Politics has no relation to morals

a writing by Katresa Durham

“Politics has no relation to morals”

The whole concept around the ideas of politics has been centered around the main idea of control. In the examination of Polybius and Machiavelli, there are two very different views to consider when it comes to politics. Polybius states there are 6 different cycles and that moral issues merge once the political life has been notated. Machivelli on the other hand says that focusing on the cycle of regimes isn't where the focus of a successful nation lies, because they never go through it twice. Machiavelli's theories are more based on not ruling for the sake of not being ruled, but the success of a nation despite the regimes it might encompass. There is a deep lesson that is embedded in the words of each: what is the importance of the cycle, do the cycles make a successful nature, is there a way for a country to be successful without the politics.

Polybus calls the cycle of politics “anacyclosis”. According to Polybus, this cycle rotates through three basic form of government, democracy, aristocracy, and monarchy and three degenerate forms of each of these governments ochlocracy, oligarchy, and tyranny. Polybus states that these cycles are inevitable and if the rule of man does not destroy it then the law of nature, will.
“Nor again is every oligarchy to be regarded as an aristocracy; the latter exists only where the power is wielded by the justest and wisest men selected on their merits. Similarly, it is not enough to constitute a democracy that the whole crowd of citizens should have the right to do whatever they wish or propose. But where reverence to the gods, succour of parents, respect to elders, obedience to laws, are traditional and habitual, in such communities, if the will of the majority prevail, we may speak of the form of government as a democracy. So then we enumerate six forms of government,—the three commonly spoken of which I have just mentioned, and three more allied forms, I mean despotism, oligarchy and mob-rule. The first of these arises without artificial aid and in the natural order of events. Next to this, and produced from it by the aid of art and adjustment, comes kingship; which degenerating into the evil form allied to it, by which I mean tyranny, both are once more destroyed and aristocracy produced. Again the latter being in the course of nature perverted to oligarchy, and the people passionately avenging the unjust acts of their rulers, democracy comes into existence; which again by its violence and contempt of law becomes sheer mob-rule.1 No clearer proof of the truth of what I say could be obtained than by a careful observation of the natural origin, genesis, and decadence of these several forms of government. For it is only by seeing distinctly how each of them is produced that a distinct view can also be obtained of its growth, zenith, and decadence, and the time, circumstance, and place in which each of these may be expected to recur. This method I have assumed to be especially applicable to the Roman constitution, because its origin and growth have from the first followed natural causes.” (Polybius, book 6)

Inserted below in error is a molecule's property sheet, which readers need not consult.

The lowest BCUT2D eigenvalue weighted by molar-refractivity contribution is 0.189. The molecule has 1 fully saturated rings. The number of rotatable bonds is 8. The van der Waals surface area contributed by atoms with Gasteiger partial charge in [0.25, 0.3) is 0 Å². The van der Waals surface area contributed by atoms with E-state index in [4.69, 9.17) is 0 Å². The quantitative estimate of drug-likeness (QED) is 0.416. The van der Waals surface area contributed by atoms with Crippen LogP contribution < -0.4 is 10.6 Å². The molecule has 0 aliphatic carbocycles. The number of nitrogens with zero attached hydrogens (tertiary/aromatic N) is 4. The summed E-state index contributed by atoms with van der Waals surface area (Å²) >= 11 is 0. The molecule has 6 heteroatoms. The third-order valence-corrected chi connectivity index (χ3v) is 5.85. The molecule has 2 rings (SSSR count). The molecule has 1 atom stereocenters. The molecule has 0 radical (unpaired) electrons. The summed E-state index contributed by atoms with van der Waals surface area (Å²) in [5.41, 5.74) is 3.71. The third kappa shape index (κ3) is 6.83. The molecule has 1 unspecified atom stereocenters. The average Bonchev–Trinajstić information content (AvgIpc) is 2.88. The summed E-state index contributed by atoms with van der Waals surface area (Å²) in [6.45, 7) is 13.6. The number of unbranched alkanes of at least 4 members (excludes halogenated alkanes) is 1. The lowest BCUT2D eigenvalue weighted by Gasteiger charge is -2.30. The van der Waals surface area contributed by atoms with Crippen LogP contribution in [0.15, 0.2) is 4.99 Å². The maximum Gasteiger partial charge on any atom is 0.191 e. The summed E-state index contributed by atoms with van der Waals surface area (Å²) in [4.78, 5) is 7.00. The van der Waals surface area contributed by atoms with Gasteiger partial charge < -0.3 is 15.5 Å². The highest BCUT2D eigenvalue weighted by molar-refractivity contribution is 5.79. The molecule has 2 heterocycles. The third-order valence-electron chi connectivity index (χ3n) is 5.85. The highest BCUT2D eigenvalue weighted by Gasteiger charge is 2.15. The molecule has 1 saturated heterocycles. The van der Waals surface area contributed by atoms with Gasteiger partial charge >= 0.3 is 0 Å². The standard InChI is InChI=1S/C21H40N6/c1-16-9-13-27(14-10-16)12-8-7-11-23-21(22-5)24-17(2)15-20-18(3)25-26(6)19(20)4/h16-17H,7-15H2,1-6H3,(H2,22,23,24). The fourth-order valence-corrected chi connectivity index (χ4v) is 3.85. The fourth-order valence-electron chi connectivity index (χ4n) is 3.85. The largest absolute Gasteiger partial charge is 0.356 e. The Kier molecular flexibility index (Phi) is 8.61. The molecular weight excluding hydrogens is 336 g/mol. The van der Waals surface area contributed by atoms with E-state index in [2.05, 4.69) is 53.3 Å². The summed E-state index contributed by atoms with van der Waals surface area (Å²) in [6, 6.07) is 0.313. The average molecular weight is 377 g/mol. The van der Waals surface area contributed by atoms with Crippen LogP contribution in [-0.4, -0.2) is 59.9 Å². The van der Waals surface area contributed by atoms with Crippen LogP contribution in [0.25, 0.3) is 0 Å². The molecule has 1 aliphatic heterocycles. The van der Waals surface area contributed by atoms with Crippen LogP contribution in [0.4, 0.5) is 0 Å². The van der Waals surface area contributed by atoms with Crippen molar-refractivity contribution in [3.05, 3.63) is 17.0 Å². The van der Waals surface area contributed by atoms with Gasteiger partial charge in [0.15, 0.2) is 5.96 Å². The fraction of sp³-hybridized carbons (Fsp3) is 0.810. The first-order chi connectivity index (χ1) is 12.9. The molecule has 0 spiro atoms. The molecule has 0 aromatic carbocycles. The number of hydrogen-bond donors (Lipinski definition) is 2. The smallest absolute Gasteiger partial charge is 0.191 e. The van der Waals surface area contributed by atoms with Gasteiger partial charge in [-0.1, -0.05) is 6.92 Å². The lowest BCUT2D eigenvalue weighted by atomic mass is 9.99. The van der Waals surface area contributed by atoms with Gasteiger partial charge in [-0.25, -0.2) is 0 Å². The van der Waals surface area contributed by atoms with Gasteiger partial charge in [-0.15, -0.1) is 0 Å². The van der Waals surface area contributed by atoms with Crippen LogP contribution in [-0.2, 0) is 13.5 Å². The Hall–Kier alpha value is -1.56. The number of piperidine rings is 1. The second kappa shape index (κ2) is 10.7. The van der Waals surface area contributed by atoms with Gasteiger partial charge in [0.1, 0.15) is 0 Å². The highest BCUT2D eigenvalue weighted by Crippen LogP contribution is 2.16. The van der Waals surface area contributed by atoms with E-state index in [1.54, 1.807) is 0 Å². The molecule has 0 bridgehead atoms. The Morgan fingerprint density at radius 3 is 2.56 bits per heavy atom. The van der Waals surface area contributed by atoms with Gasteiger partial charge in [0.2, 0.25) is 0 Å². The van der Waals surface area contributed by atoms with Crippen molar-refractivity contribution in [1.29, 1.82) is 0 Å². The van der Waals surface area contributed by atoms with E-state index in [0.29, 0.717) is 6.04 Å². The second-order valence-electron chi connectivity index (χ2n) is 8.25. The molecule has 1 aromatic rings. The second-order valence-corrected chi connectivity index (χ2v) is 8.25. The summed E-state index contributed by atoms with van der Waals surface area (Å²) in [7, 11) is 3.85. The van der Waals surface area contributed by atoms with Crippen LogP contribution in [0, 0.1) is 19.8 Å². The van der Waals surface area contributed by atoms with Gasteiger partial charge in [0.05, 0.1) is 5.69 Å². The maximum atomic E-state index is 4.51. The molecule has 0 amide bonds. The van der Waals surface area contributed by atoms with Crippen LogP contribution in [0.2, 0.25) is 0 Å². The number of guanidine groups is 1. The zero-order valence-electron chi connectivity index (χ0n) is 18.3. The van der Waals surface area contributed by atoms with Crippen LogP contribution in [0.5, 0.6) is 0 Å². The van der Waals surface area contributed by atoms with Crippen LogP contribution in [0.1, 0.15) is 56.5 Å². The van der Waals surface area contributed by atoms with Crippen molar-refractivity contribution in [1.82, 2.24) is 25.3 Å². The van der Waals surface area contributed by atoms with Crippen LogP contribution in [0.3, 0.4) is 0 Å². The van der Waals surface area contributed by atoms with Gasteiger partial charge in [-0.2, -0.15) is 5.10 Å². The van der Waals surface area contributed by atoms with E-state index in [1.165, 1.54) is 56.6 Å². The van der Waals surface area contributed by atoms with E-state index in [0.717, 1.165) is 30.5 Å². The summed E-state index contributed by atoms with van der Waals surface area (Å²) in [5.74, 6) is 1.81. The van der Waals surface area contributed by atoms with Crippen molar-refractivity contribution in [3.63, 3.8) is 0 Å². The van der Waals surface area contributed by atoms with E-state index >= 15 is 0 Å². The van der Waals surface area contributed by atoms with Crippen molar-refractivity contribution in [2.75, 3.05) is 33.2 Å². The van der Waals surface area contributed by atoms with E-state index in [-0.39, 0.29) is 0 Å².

According to polybius this cycle cannot be avoided, seeing as how the cycle itself is rooted in the very foundation of each nation. This cycle is the very make up of politics itself, it is the nature of people. In order to have a successful nation, the politics have to be successful, for it is better to rule than be ruled. Polybius discusses that the most effective regime would be the one that is mixed. A mixed regime is neither one form of politics nor the other, hence the word mixed. Sparta is noted as the best form of a mixed regime. Sparta took all its’ neighbors flaws and learned how to make a successful regime so powerful that these cycles were absent. Sparta went eight hundred years before falling because it learned how to rule in a way that took the ruling at its weakest point. A successful regime is based on the identification of how to best its opponents. Polybius does state that there is no way around the cycle of politics for the politics themselves are only created out of the common good of the people.

Machiavelli, although understanding the cycle of regimes and the valid points that it reveals, understands that the only reason we have a political system is in the development of a society. Machielli states that in order to truly not fear many things and instead conquer them all, the people group together and create a society. Once a society of people is created then the rules of politics are put into play only to be able to control the stability of the established society. Although Machiavelli can admit the truth of these cycles, he understands that they truly all are awful.